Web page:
Ban on importing Apple Watch: will it happen soon?

A massive legal battle is brewing after the Biden administration refused to veto an International Trade Commission (ITC) import ban on the Apple Watch.

The ITC ruled in December that Apple infringed wearable heart monitoring technology patented by California startup AliveCor. Apple currently uses an EKG sensor in question in its high-end Apple Watch models.

U.S. Trade Representative Katherine Tai on Tuesday allowed the ITC’s decision to pass, despite apparent lobbying efforts by Apple to get the Biden administration to block a potential ban on its popular smartwatch.

From there, the two companies are about to get into a never-ending legal dispute. Here’s what will happen next.

The Court of Appeal will decide the fate of Apple

The Commerce Department’s Patent Trial and Appeal Board (PTAB) ruled in December that the AliveCor patents at the center of the ITC case were invalid. The PTAB ruling suspended the ITC’s import ban on Apple Watch.

AliveCor is appealing the PTAB’s decision, while Apple is appealing the ITC’s decision. A federal appeals court will ultimately decide whether Apple Watches will be subject to an import ban.

William Mandir, a partner at intellectual property law firm Sughrue Mion, said appellate courts typically side with the PTAB’s ruling about 75% of the time, giving Apple an early advantage.

“Overall, it’s an uphill battle that, on the face of it, seems to favor Apple,” Mandir said. “But you would really have to dive into the details to see what the merits are on appeal.”

AliveCor first shared its technology with Apple in 2015 in hopes of securing a partnership with the tech giant.

The startup said Apple in 2018 introduced Apple Watch models with built-in heart monitoring sensors — and blocked third-party app providers from accessing users’ heart rate data — forcing AliveCor to cancel sales of its Apple Watch heart monitoring accessory.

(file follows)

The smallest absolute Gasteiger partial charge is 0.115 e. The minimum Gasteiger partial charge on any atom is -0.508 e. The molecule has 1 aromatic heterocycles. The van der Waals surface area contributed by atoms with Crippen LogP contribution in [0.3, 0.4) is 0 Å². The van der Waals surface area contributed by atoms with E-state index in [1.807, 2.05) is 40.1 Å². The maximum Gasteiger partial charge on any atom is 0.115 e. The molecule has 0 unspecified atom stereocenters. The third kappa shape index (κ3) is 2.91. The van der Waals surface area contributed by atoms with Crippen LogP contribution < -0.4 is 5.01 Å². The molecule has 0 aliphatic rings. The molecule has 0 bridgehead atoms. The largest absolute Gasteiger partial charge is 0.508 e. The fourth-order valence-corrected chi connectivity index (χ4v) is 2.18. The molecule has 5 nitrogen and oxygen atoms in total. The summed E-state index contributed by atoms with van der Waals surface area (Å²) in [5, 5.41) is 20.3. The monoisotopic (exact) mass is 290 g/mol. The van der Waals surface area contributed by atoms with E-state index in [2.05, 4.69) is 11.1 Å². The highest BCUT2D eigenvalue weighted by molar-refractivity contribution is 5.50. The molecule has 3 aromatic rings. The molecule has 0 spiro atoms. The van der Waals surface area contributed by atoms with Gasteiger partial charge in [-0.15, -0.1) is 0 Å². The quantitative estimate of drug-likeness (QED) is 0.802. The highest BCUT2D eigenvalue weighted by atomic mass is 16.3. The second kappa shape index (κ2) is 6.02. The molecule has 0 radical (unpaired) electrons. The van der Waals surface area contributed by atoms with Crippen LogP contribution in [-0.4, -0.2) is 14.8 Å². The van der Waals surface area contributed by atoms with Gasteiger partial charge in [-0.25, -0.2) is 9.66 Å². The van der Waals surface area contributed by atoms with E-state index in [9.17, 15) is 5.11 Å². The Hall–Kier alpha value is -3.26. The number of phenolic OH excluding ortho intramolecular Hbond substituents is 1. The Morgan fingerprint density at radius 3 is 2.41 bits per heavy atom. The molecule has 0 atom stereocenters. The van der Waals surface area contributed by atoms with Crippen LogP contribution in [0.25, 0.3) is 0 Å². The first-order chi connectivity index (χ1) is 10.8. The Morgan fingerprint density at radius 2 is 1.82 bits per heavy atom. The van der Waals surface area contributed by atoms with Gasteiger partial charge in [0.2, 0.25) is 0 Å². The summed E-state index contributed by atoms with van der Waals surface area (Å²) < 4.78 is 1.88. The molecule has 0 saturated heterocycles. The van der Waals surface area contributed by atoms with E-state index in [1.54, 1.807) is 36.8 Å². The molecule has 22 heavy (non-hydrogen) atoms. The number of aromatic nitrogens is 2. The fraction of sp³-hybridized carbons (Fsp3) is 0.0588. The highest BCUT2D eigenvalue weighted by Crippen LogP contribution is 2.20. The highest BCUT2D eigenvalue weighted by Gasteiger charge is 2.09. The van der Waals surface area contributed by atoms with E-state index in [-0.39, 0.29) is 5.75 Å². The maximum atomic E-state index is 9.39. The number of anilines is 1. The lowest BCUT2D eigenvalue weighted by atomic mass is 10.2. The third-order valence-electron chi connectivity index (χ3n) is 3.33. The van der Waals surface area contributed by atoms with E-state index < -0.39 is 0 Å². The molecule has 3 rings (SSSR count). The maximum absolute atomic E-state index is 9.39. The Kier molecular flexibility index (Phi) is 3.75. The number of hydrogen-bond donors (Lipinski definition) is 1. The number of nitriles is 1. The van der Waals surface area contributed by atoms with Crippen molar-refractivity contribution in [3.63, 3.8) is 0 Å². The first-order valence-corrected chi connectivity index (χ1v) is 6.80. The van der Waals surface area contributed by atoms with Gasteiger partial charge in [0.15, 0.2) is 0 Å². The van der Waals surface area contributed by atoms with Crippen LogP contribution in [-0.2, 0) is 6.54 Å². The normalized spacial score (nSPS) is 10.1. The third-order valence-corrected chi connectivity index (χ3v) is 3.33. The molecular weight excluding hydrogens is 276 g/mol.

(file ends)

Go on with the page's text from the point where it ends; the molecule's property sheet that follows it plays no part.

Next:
These claims would be moot if an appeal court upheld the PTAB’s decision. Apple said in court filings that it began developing and patenting its own heart monitoring systems more than a decade ago.

“The patents underlying the AliveCor case have been declared invalid, and for this reason, we should ultimately prevail in this case,” an Apple spokesperson said in a statement.

Import ban won’t happen anytime soon

The appeals process is expected to drag until mid-2024, as the general time frame for PTAB appeals is 12 to 18 months, according to AliveCor.

This means that Apple Watch models won’t face an import ban for some time, and Apple could explore several avenues to avoid the ban altogether.

AliveCor is open to a settlement where Apple pays the startup to license its heart monitoring technology. That would prevent an Apple Watch import ban, but AliveCor said Apple hasn’t shown any interest in settling.

“We can license our IP to them tomorrow or the next second if they want, but they don’t want to have a conversation. It’s about going with litigation rather than innovation,” Priya Abani, CEO of AliveCor, told The Hill.

Even if Apple lost the appeal and chose not to settle, the company could still keep Apple Watch sales going by making changes to the device.

“They should remove the feature found to be infringing or disable it. Another option is that they could keep the feature if there’s a way to redesign it so it still works but doesn’t infringe the patent,” said John Rabena, managing partner at Sughrue Mion. “Watches wouldn’t go away, but maybe a feature would.”

Apple Watch has triggered other legal challenges

AliveCor is pursuing a separate antitrust lawsuit against Apple, which is expected to go to trial in early 2024.

The startup claims Apple made software updates accompanying the introduction of its own heart monitoring app that blocked other companies from accessing Apple Watch users’ heart rate data, blocking competition and cutting off AliveCor users.

“With just one update, Apple has eliminated the competition that consumers clearly wanted and needed, depriving them of the choice of better heart rate analysis than Apple can provide,” AliveCor wrote in its complaint from May 2021. “And all for an additional gain in value for a company that is already worth two trillion dollars.”

Apple has argued that it is under no obligation to provide its platform to another company.

In March 2022, a federal judge ruled against Apple’s attempt to dismiss the lawsuit, saying the purpose of the update was “to prevent third parties from identifying irregular heart rate situations and competing heart rate analysis apps”.

Abani said Apple frequently uses a similar tactic with other app developers to stifle competition, forcing users with less choice and less innovative technology. She described AliveCor’s lawsuit as a “David vs. Goliath battle” with huge implications for the future of startups in the United States.

Apple received another blow last month when an ITC judge ruled that Apple infringed pulse oximeter sensors patented by medical technology company Masimo.

The case will go to the full committee this year, where the ITC could enact a new import ban on Apple Watch models that use the technology.

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